YouTube video

North Charleston-native hip-hop artist Matt Monday debuted a gutsy music video Monday for his song “Devils” that presents a loaded hypothetical question: What if African Americans dominated the Jim Crow South?

Atlanta film director Bank! helped Monday achieve his vision with some haunting imagery including a burning cross, a lunch counter sit-in gone awry, and a Klan hood made of traditional West African kente cloth.

“I’m just kind of using the symbolism. These are all symbols of hate through the eyes of a black person,” Monday says. “If you look through the eyes of a white person or an Asian person or someone else of a different race, they may see different symbols, but I know these are the symbols, the things that, growing up, I’ve become familiar with.”

There’s no ignoring the timing of the video’s release, less than two weeks after a white gunman killed nine people inside Emanuel AME Church in downtown Charleston, but Monday says the video has been years in the making.

The song was originally called “PluTOH (Trayvon Oscar Henry)” and appeared on his 2012 mixtape Black Cradles. Monday says he wrote the song after the shooting of Trayvon Martin and started working on the video in 2013, but he delayed the video’s release several times in the following years after other high-profile shootings of black men took place — including the Walter Scott shooting in his own hometown.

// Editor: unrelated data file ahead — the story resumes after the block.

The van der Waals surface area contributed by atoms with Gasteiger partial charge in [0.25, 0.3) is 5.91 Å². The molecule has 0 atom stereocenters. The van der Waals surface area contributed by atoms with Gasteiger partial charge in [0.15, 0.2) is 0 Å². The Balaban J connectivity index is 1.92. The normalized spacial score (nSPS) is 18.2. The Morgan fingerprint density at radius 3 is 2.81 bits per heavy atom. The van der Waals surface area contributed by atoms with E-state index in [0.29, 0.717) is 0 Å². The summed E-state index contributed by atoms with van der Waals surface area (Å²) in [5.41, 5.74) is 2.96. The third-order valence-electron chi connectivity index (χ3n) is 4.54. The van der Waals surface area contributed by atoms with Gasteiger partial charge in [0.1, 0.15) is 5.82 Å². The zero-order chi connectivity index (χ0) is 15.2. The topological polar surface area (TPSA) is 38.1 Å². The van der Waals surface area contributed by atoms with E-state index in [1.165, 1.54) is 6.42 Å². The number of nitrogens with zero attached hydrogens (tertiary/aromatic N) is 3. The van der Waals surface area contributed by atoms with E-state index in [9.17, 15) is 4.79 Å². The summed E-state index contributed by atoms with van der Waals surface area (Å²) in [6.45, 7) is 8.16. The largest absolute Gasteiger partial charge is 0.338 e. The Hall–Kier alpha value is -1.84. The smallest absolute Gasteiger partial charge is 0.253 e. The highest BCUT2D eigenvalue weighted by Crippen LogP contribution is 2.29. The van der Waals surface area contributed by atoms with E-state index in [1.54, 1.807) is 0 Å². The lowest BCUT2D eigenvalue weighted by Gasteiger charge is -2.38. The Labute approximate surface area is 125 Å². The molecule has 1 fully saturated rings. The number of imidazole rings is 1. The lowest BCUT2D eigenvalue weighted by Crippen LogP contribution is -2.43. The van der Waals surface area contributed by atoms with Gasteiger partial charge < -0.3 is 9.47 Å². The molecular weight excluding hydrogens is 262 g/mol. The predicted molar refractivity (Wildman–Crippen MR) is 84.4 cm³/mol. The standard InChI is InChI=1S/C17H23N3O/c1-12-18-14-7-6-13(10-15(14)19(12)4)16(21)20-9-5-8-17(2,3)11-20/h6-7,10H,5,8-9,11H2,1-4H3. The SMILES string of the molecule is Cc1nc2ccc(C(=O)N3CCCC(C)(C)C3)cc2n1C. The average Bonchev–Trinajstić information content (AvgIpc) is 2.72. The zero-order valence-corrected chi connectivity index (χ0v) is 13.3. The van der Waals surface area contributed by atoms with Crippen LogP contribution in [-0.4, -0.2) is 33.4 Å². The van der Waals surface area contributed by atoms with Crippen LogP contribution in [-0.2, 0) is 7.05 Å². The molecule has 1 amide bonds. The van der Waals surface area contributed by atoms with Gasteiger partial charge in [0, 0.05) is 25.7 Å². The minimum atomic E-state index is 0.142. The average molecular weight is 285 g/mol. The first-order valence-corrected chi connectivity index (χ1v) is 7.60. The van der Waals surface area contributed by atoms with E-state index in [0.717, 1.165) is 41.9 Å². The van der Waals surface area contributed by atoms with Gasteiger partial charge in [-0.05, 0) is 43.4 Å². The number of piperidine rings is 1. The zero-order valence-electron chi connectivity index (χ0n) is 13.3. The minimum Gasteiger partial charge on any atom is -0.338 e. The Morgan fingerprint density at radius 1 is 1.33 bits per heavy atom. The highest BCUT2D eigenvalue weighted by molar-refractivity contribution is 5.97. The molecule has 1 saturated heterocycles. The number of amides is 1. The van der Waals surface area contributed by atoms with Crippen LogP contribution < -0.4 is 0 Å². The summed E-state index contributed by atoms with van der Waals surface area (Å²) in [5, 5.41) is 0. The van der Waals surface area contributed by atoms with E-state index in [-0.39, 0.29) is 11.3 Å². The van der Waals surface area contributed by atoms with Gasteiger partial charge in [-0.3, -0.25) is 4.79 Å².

“It seems like a never-ending stream, because now we have, as soon as we put it out, now they have a Klan rally on July 18 at the Statehouse, and then the Baltimore case is starting to get more and more clues, and you have more and more churches burning down,” Monday says. “When do we put this out without the exploitation factor? I just wanted to go ahead and put it out there, and we’ll just push the commentary on the racial issues and try to move forward with the next visual.”

Monday lives in Brooklyn, but he returned to the Lowcountry to shoot the video at locations including the Pitt Street Pharmacy in Mt. Pleasant, a dirt road on Johns Island, and his grandmother’s church in the Accabee neighborhood of North Charleston.

And that burning cross in the opening shot? That was filmed in his grandmother’s front yard.

“Having my grandmother there, having her see that was kind of weird, because for her — she didn’t verbally say it, but I could tell it bothered her to have it in the yard,” Monday says. “My grandmother’s almost 70, so for her, she’s lived through some of that stuff, and to see that had some connection for her.”

Matt Monday plans to release a new album, Filthy, in late July or early August. He plans to have a show in Charleston in the fall.

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